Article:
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Hum Pathol. 2007 Sep;38(9):1305-9.

Recommendations for the reporting of prostate carcinoma.

Author information

  • 1Department of Pathology, The Johns Hopkins Medical Institutions, Baltimore, MD 21231, USA.

Erratum in

  • Hum Pathol. 2007 Nov;38(11):1725. Association of Directors of Anatomic and Surgical Pathology [added].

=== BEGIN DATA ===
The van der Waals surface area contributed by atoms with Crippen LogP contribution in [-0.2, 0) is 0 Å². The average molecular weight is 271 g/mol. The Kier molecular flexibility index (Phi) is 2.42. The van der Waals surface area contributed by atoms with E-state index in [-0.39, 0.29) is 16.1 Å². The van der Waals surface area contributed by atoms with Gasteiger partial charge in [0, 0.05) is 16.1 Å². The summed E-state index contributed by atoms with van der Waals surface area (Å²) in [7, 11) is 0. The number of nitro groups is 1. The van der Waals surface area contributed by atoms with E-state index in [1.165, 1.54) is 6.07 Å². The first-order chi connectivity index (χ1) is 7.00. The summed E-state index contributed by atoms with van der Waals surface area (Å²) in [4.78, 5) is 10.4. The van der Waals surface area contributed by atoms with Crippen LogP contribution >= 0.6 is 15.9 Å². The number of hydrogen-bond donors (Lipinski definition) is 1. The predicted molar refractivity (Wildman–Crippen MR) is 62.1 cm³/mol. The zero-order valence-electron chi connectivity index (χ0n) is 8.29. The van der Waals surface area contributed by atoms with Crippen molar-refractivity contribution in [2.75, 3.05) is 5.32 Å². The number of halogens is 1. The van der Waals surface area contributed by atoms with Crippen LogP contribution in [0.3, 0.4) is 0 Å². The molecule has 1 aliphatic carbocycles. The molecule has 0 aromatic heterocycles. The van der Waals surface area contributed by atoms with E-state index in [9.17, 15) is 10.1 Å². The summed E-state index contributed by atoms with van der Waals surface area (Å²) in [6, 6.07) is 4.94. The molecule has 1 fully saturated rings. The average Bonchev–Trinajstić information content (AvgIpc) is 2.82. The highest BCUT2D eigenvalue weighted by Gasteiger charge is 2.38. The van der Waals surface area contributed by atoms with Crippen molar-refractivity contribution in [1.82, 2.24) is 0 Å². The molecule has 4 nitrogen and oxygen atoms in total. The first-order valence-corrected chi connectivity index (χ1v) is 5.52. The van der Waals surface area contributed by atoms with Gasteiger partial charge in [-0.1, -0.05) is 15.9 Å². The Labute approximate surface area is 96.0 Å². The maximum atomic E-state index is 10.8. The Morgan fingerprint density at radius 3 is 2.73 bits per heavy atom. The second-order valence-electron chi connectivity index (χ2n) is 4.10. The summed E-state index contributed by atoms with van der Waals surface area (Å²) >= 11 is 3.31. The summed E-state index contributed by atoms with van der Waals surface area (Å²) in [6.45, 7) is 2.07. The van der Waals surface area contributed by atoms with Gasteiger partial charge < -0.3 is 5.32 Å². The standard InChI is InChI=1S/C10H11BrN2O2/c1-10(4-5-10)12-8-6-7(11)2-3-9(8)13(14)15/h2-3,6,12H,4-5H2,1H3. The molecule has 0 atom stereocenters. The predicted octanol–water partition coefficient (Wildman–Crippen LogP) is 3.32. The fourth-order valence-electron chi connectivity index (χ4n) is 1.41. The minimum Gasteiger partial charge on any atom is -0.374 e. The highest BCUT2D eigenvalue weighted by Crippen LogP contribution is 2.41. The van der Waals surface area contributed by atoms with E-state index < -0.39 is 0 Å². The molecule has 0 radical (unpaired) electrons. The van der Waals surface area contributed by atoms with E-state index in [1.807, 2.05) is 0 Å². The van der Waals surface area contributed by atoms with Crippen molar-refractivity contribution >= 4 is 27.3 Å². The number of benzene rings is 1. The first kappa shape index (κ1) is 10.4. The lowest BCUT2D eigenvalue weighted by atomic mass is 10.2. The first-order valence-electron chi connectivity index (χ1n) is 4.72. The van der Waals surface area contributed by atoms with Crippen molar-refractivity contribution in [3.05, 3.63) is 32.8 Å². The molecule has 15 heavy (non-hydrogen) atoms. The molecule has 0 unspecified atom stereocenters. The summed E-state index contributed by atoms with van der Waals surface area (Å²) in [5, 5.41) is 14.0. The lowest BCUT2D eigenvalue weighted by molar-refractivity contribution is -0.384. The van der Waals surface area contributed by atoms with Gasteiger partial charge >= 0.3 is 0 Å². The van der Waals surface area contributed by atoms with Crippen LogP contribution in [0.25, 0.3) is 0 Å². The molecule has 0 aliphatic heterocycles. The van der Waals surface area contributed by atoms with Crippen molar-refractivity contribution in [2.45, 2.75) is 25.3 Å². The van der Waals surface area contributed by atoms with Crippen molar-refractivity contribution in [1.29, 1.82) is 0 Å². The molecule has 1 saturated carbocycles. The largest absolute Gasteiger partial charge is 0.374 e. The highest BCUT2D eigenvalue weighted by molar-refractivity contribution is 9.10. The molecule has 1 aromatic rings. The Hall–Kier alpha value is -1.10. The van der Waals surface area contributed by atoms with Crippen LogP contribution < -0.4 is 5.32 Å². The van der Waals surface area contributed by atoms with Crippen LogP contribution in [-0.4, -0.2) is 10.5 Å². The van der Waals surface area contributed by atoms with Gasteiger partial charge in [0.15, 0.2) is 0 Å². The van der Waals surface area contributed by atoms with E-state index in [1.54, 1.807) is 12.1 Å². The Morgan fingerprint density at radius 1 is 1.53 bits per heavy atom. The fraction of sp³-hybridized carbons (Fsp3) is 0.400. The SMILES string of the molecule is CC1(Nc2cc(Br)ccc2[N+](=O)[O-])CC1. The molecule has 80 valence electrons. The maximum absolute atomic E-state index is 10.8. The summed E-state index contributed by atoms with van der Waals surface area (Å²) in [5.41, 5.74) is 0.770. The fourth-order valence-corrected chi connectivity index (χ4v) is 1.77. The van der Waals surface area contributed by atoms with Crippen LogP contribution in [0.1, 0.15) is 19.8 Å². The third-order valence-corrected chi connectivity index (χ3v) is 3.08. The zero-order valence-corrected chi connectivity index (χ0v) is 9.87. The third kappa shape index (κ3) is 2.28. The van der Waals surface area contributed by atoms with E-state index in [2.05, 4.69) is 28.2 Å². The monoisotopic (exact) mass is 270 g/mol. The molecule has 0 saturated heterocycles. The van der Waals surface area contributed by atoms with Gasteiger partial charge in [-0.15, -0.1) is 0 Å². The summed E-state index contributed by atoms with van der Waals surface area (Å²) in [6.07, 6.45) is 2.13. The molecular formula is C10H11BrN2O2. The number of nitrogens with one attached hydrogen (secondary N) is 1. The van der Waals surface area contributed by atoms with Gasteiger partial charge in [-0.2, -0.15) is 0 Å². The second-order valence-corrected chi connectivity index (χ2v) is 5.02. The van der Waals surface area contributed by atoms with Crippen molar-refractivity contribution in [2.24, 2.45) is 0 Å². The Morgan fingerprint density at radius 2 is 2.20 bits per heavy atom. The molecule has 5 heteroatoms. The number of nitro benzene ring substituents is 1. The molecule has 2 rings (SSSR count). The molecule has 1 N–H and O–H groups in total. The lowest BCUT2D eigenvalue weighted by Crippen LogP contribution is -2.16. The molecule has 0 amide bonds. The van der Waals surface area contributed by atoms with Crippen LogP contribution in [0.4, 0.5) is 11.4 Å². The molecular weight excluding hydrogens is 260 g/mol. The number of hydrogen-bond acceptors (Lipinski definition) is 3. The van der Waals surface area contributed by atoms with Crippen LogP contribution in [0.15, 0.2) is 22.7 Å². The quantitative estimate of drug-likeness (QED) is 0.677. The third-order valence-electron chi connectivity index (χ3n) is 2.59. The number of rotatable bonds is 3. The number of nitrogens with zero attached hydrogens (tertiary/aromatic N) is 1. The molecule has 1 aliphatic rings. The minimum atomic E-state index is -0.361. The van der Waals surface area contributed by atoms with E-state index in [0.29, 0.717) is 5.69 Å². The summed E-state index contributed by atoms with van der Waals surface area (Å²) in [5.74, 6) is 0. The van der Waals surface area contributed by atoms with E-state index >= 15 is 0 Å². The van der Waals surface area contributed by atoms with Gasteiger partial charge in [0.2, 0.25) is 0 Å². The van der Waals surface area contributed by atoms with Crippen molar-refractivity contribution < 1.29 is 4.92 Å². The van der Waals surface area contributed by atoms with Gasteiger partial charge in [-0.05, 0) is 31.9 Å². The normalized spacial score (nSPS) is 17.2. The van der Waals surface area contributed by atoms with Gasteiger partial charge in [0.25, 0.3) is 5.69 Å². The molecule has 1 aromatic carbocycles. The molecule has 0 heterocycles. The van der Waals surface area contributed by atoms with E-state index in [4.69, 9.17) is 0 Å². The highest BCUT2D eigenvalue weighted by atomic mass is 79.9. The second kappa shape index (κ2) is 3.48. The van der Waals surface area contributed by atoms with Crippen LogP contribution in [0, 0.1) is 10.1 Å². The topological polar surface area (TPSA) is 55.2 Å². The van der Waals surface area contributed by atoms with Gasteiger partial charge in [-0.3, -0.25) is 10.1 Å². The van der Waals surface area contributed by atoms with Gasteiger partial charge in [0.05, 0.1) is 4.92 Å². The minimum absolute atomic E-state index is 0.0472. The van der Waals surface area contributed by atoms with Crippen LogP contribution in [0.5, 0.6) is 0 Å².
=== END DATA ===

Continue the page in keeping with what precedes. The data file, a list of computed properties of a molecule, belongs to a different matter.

It has been evident for decades that pathology reports are very variable even within a single institution. Standardization of reporting is the optimal way to insure that information necessary for patient management, prognostic and predictive factor assessment, grading, staging, analysis of outcomes, and tumor registries are included in pathology reports. The ADASP has chosen a pathologist expert in each field to assemble a group from within the pathology community (with clinician input if desired) to write specific cancer protocols. These were then approved by the ADASP council and subsequently by the membership. The American College of Surgery Commission on Cancer (COC) accredits cancer centers in the United States. Recently, the COC decided to require elements, deemed as essential by the CAP, to be described in all pathology reports in their accredited cancer centers as of January 2004. Importantly, they do not require that the specific College of Pathologists (CAP) protocols or synoptic reports be used. ADASP has updated all of its protocols to comply with the COC requirements in the form of uniform checklists. The checklists use the staging criteria cited in the American Joint Committee on Cancer 2002 staging manual (sixth edition) but include a variety of other references listed in each of the checklists. Moreover, the checklists are formatted for ease of use. They may be used as templates for uniform reporting and are designed to be compatible with voice-activated transcription. The different elements in these revised ADASP diagnostic checklists have been divided into Required and Optional. The term Required in this context only signifies compliance with the COC guidelines. ADASP realizes that specimens and practices vary, and it will not be possible to report these elements in every case. However, ADASP hopes that pathologists will find these checklists useful in daily clinical practice while facilitating compliance with the new COC requirements.

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